Features, Podcasts

Engineer pursues passion with authentic French bakery

Nagree meets with a fellow chef to offer her advice.

Nagree meets with a fellow chef to offer her advice.

View more photos here and listen to the audio interview here.

A small, white house in the Bouldin Creek area is home to La Patisserie, a traditional French bakery. Instead of cakes and cupcakes, La Patisserie churns out delicate macarons and financiers. The rooms are bright and the entire house smells of sugar and coffee. At least a dozen press clips line the wall to the left of the front door.

The mastermind behind La Patisserie is Soraiya Nagree, 31. La Patisserie is one of three businesses that Nagree owns, the other two being The Kitchen Space, a large industrial kitchen for rent in East Austin, and Luxe Sweets, her wholesaling brand. But Nagree’s story is an unusual one because, before becoming a pastry chef, she was an engineer.

Nagree left Trinity University with a chemical engineering degree and soon started working as a urethane engineer for a bowling ball company, according to La Patisserie’s website. She worked there for about three years.

“I knew I didn’t want to be an engineer forever because I just knew that in an engineering environment I was going to work for someone, unless I did consulting, and I wasn’t good enough to do consulting, and so that was kind of the driving factor,” Nagree said.

After getting married and relocating to Austin, Nagree decided to go to culinary school at Le Cordon Bleu-Texas Culinary Academy. Halfway through, she began baking out of her home and wholesaling to a handful of people.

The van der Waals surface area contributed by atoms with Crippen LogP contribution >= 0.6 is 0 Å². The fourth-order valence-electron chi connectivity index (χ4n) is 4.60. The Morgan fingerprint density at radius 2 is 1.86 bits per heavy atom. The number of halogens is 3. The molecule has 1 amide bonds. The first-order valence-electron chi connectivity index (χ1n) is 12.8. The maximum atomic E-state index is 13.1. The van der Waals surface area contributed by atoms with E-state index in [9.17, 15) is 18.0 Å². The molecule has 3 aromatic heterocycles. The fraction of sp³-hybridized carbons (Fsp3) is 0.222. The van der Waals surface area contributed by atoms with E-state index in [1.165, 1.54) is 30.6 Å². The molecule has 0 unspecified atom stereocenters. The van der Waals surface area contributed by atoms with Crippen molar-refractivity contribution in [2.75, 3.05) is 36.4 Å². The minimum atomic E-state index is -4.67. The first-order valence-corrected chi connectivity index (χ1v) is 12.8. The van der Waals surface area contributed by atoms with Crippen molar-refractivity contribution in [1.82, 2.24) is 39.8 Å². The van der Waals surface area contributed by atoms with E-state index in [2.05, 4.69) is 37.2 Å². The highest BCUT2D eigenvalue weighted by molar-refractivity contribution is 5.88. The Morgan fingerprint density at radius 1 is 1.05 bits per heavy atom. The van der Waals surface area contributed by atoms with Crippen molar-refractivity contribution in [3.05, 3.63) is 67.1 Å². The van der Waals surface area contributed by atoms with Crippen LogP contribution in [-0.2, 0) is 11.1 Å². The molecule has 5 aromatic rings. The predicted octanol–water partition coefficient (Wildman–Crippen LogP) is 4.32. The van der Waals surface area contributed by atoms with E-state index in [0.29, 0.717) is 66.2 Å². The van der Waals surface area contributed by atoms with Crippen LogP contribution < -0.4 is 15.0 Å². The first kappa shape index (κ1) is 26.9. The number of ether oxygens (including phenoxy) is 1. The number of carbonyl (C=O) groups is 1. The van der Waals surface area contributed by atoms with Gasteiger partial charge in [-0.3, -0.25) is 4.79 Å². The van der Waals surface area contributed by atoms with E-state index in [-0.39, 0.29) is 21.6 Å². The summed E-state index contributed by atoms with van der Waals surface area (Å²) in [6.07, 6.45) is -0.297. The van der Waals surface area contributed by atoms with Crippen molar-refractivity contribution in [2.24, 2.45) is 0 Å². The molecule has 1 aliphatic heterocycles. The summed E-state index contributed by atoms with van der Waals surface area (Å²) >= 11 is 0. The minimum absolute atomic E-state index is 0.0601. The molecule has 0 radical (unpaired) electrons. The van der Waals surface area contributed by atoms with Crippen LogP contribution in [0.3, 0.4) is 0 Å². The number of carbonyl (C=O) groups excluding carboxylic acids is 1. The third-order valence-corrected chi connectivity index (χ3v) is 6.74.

“It started going well, so we built a kitchen …and continued the wholesaling end of things. Then, three years ago, we found this house and knew that this was where La Patisserie needed to be. This is my little dream, I like the wholesale end, it’s good, it pays the bills… but this, I could be here every day. I love this place,” Nagree said.

The three businesses are all interconnected. Luxe Sweets sells pastries to shops all around Austin and La Patisserie is basically the retail space for that brand. All the pastries are baked in a kitchen they have reserved at The Kitchen Space.

Nagree believes the hardest part of running a business is knowing that it is not going to be an overnight success.

“You see all these people get successful…people are fascinated with the overnight success, that’s not how it happens for hardly anyone. You have to be your own accountant, janitor, marketing person, sales person, everything. You are everything, until you get to a point where you can finally hire people,” Nagree said.

Nagree currently has 15 employees including delivery drivers. One of them is Jacqueline Ha. She is a manager at La Patisserie.

“I’ve worked here about a year and a half, almost two years. I love it,” Ha said.

Nagree has two sons, ages 4 and nine months. She compares owning a business to having a child and says that the analogy is accurate because “they keep you up at night, you worry about it 24/7, you want to be with it 24/7.”

“I have poured everything into my businesses. I have slept in my car from being so exhausted but knowing that I need to continue baking, but I don’t have the energy to bake anymore… But at the end of the day, it’s mine. It’s my baby. And I couldn’t be prouder of it,” Nagree said.

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